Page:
Not to humiliate an extremely responsible, respectable, humane, dedicated husband and father who spends the daylight being an important human-rights activist, but the first time I met Graeme was his birthday, and he was unutterably drunk. “Shooollmeetyouflunch,” he said, which, roughly translated, was “Sure, I’ll meet you for lunch.” Thankfully, at the time I was speaking the same language.
It didn't stop our first meeting from getting canceled. Graeme, mysteriously, was under quarantine for smallpox. It was such an improbable excuse that I believed it—how could anyone ever get away with making that up? Happily, he never succumbed, and we met, finally, at a tavern on Wall Street that’s supposedly existed since 1656. It looked like what the interior decorator of Cheesecake Factory would come up with, given a snifter of brandy and a bottle of Valium: damask banquettes, a plaster ceiling meant to simulate pressed tin, and a plastified menu offering Maryland crab cakes, Cuban sandwiches, penne pomodoro, and tuna melts. The service was straight Cheesecake: a big glass of ice water, ridged for easy stacking, arrived immediately and never went empty. The table of suits lunching at the next table was having a spirited discussion about immigration. From one particularly eloquent fatass: “I’m thinking about crossing Mexico and coming back illegal so that I can collect checks too.”
Graeme showed up, the color of metal. He wore a lucent white cambric shirt with a flat, Nehru-style collar, close-cropped curls colored pepper with a hint of salt, a plain, flat silver men’s watch and a wedding ring. Even his face had a hint of silver to it, like salmon skin.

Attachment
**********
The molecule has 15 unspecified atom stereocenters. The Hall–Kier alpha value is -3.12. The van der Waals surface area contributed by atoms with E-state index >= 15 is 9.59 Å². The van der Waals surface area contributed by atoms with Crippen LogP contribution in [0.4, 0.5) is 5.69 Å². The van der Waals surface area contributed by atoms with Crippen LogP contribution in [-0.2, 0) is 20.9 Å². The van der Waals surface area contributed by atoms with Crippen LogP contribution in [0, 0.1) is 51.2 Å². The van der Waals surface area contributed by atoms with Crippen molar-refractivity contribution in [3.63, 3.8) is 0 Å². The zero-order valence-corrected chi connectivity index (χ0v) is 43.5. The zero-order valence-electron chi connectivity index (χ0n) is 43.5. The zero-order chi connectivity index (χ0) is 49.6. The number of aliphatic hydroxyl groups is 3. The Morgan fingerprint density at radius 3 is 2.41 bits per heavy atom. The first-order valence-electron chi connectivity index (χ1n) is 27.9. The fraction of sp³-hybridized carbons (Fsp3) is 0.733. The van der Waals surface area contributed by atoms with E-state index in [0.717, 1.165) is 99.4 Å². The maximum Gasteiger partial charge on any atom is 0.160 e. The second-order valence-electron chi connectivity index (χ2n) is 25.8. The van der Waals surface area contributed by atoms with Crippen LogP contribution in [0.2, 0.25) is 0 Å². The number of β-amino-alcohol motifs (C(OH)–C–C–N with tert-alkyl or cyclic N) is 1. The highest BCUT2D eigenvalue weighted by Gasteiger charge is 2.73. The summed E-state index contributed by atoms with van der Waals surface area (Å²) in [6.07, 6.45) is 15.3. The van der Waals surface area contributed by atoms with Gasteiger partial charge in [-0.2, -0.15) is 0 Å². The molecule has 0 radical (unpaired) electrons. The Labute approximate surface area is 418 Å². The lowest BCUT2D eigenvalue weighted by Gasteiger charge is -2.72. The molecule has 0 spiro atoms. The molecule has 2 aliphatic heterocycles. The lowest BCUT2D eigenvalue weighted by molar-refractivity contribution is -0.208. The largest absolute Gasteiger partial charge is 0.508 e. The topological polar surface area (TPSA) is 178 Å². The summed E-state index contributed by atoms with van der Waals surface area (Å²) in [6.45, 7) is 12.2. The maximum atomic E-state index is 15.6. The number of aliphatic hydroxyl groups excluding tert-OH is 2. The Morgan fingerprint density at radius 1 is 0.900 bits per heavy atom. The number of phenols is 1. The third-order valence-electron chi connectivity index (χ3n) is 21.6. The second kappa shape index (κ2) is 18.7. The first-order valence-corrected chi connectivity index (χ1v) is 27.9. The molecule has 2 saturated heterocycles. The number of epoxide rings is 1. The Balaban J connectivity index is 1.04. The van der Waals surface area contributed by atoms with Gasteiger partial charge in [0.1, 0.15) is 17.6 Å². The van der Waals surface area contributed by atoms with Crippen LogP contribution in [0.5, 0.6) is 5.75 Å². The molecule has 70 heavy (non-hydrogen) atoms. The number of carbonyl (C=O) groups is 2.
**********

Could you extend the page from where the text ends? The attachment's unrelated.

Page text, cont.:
Graeme grew up in pre-apartheid South Africa, where steel insides came in handy. His parents were Lithuanian Jews, bookkeepers, whose parents came to South Africa to flee the pogroms. The original family name has been lost. “I tell my son it was Sumsonovabitch,” he grins. He speaks with the funny flatness of Afrikaans, the linguistic love-child you'd expect from cr0ss-breeding an Aussie and a German.
“I was a small, unconfident child,” remembers Graeme. “Intimidated. I was writing poetry while my mates were carving notches in their belts.” His father, an “armchair commie,” counterbalanced his mother, a nurturer. They sent him to a racially integrated high school, an extraordinary thing in those days, where Graeme was the president of the student body. “Instead of organizing proms, we were fund-raising to rebuild black staff quarters.”
He graduated in 1976, “the year of fire and ash,” when legions of black students were killed for throwing stones at the military. In those days, there were sixteen colors to South Africa: Black, White, Indian, Coloured, and sub-groups of these. It wasn’t just the Lithuanians that lost their family names—bureaucrats translated “Kwokomoko Satchme” into the likes of “Donald.”
All white South African men were commandeered into the military at the age of sixteen, but Graeme was determined to flout the draft. He tried to legally amend his color; when that didn’t work, he sought refuge in academia, heading to London for a PhD when things became desperate. “South Africa didn’t invent racism; we perfected it,” says Graeme, his words deliberate and his eyes direct. “We classified people according to myopic minutiae. It was the most banal form of evil, a seismic way to control lives.” He's read his Franz Fanon.